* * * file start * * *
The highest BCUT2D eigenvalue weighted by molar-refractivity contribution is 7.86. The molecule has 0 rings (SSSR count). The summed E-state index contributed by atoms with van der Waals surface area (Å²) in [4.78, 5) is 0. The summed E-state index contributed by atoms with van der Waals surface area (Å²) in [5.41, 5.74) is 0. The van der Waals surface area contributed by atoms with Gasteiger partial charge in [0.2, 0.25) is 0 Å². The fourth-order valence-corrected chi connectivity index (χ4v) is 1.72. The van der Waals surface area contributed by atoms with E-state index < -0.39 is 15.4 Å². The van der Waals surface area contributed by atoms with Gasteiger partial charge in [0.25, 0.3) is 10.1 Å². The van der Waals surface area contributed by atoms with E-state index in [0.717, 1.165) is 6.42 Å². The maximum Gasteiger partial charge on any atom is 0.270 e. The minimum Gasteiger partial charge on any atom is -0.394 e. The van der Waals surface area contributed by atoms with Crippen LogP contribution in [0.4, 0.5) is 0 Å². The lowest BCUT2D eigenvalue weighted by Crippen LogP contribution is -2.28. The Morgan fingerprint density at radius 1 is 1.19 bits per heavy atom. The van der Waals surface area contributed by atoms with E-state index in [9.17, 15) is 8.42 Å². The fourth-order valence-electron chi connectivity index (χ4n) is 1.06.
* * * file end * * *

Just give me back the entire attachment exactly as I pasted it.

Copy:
The highest BCUT2D eigenvalue weighted by molar-refractivity contribution is 7.86. The molecule has 0 rings (SSSR count). The summed E-state index contributed by atoms with van der Waals surface area (Å²) in [4.78, 5) is 0. The summed E-state index contributed by atoms with van der Waals surface area (Å²) in [5.41, 5.74) is 0. The van der Waals surface area contributed by atoms with Gasteiger partial charge in [0.2, 0.25) is 0 Å². The fourth-order valence-corrected chi connectivity index (χ4v) is 1.72. The van der Waals surface area contributed by atoms with E-state index < -0.39 is 15.4 Å². The van der Waals surface area contributed by atoms with Gasteiger partial charge in [0.25, 0.3) is 10.1 Å². The van der Waals surface area contributed by atoms with E-state index in [0.717, 1.165) is 6.42 Å². The maximum Gasteiger partial charge on any atom is 0.270 e. The minimum Gasteiger partial charge on any atom is -0.394 e. The van der Waals surface area contributed by atoms with Crippen LogP contribution in [0.4, 0.5) is 0 Å². The lowest BCUT2D eigenvalue weighted by Crippen LogP contribution is -2.28. The Morgan fingerprint density at radius 1 is 1.19 bits per heavy atom. The van der Waals surface area contributed by atoms with E-state index in [9.17, 15) is 8.42 Å². The fourth-order valence-electron chi connectivity index (χ4n) is 1.06.